Friday, November 27, 2009

The ultimate inf-ing

When I was in high school, I really enjoyed urban exploration. I made it to the otherworldly areas of Union Station, a few abandoned factories and some interesting places in the Toronto subway. Eventually I stopped because the people I met were really strange and the July 7, 2005 London subway bombings made it strange for someone of Pakistani descent to be hanging around places he shouldn't be.

Sites of interest on the Urban Exploration Resource website were catalogued by difficulty and what's worth seeing inside. Getting in, or infiltrating (a lot of the people doing this really just pretend to be spies), is commonly known as "infing". There have been some great infiltrations in history, going back to the Greeks at Troy, and the latest achievement in this field came from a Virginia couple with the dirty, dirty Arab name Salahi.

Not only did the Salahis make into a dinner party for Indian prime minister Manmohan Singh with 300 guests, but the Secret Service didn't even realize it. They only realized their lapse when they boasted about their feat online, which alerted the media, who asked the appropriate questions. In security terms, it's a non-issue because according to the article, the Salahis went through the same security check as everybody else there.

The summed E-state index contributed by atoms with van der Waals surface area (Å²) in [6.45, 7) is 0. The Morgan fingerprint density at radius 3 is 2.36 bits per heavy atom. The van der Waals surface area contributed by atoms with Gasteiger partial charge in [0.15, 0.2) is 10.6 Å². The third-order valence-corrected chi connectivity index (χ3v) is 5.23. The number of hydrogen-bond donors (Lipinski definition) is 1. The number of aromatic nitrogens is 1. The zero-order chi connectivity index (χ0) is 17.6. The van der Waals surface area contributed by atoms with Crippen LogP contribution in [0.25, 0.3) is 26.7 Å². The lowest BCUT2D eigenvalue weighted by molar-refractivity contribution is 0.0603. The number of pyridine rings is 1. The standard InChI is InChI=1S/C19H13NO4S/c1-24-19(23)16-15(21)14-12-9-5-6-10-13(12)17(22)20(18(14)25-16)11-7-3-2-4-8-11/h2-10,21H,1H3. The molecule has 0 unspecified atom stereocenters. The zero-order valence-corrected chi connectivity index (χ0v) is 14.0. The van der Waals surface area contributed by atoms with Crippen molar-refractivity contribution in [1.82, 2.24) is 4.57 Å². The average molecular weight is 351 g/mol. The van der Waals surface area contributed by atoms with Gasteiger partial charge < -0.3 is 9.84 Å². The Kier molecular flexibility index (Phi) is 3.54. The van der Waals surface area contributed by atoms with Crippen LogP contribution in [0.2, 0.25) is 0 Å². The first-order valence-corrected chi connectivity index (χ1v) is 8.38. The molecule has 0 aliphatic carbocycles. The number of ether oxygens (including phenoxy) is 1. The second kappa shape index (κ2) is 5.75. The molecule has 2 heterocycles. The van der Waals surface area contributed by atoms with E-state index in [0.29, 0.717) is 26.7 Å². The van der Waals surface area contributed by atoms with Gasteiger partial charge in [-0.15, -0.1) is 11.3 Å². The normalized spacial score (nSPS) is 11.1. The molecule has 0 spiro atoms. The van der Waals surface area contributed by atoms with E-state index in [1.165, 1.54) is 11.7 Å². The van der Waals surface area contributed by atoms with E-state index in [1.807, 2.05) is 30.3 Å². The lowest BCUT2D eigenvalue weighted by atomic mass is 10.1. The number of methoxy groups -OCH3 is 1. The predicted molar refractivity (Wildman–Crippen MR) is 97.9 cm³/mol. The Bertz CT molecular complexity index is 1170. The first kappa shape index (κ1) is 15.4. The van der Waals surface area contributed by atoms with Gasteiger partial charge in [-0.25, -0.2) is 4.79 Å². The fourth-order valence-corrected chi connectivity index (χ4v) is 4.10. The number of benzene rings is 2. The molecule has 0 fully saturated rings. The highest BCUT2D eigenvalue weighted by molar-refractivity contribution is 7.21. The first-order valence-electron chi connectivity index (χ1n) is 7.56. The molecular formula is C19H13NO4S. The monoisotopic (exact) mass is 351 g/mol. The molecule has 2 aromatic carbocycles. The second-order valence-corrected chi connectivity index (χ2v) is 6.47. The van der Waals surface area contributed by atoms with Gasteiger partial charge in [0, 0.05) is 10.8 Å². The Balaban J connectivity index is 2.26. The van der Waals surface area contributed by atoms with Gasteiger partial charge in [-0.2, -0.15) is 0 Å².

What makes it amazing, of course, is that they managed to get into a dinner party at the White House with some very famous people (Katie Couric, as well as Joe Biden and Barack Obama), presumably without no more reason to be there than you or me. There's a possibility that someone let them in, which also undid the Great Wall of China, but the possibility of a payoff is very low at the White House in comparison to the Great Wall. It's also the sort of thing that happens in 24: in the last season, terrorists infiltrated the White House and took the president hostage, entering from the basement, where a bookshelf hid a giant hole in the wall.

The key to these situations is to always act like you belong. Of course, it helps to look the part by dressing appropriately and inconspicuously. I found that a sullen look, the kind that expressed dismay at having to go to my office at Union Station on a Saturday after already having worked Monday to Friday, carried me around its interior without any problems. A good back story, white skin and pretending not to speak English are also helpful. I had two of those three.

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